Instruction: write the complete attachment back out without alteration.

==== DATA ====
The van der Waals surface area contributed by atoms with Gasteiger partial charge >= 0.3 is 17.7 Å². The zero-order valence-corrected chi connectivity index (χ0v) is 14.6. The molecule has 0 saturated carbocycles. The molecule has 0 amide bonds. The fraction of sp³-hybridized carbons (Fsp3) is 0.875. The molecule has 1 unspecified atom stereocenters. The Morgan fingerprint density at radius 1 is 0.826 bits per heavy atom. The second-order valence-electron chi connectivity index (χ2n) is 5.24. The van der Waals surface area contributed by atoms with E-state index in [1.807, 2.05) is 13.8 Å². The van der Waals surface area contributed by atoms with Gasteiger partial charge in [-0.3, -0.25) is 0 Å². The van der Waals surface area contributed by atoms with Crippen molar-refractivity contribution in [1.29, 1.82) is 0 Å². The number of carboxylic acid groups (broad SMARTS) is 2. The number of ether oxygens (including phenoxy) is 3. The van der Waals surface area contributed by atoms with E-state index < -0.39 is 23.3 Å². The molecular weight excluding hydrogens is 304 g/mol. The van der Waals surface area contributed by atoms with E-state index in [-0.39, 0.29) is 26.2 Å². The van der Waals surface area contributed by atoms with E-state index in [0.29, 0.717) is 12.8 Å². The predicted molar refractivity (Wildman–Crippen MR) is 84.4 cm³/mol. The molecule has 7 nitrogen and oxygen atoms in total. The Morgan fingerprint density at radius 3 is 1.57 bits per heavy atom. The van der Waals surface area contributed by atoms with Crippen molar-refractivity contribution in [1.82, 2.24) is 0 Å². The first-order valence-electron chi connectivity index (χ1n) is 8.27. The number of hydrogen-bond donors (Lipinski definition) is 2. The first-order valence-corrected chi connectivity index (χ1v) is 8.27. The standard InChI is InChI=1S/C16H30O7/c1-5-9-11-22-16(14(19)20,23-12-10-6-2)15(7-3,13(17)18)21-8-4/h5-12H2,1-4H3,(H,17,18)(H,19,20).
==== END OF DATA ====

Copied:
The van der Waals surface area contributed by atoms with Gasteiger partial charge >= 0.3 is 17.7 Å². The zero-order valence-corrected chi connectivity index (χ0v) is 14.6. The molecule has 0 saturated carbocycles. The molecule has 0 amide bonds. The fraction of sp³-hybridized carbons (Fsp3) is 0.875. The molecule has 1 unspecified atom stereocenters. The Morgan fingerprint density at radius 1 is 0.826 bits per heavy atom. The second-order valence-electron chi connectivity index (χ2n) is 5.24. The van der Waals surface area contributed by atoms with E-state index in [1.807, 2.05) is 13.8 Å². The van der Waals surface area contributed by atoms with Gasteiger partial charge in [-0.3, -0.25) is 0 Å². The van der Waals surface area contributed by atoms with Crippen molar-refractivity contribution in [1.29, 1.82) is 0 Å². The number of carboxylic acid groups (broad SMARTS) is 2. The number of ether oxygens (including phenoxy) is 3. The van der Waals surface area contributed by atoms with E-state index < -0.39 is 23.3 Å². The molecular weight excluding hydrogens is 304 g/mol. The van der Waals surface area contributed by atoms with E-state index in [-0.39, 0.29) is 26.2 Å². The van der Waals surface area contributed by atoms with E-state index in [0.29, 0.717) is 12.8 Å². The predicted molar refractivity (Wildman–Crippen MR) is 84.4 cm³/mol. The molecule has 7 nitrogen and oxygen atoms in total. The Morgan fingerprint density at radius 3 is 1.57 bits per heavy atom. The van der Waals surface area contributed by atoms with Crippen molar-refractivity contribution in [1.82, 2.24) is 0 Å². The first-order valence-electron chi connectivity index (χ1n) is 8.27. The number of hydrogen-bond donors (Lipinski definition) is 2. The first-order valence-corrected chi connectivity index (χ1v) is 8.27. The standard InChI is InChI=1S/C16H30O7/c1-5-9-11-22-16(14(19)20,23-12-10-6-2)15(7-3,13(17)18)21-8-4/h5-12H2,1-4H3,(H,17,18)(H,19,20).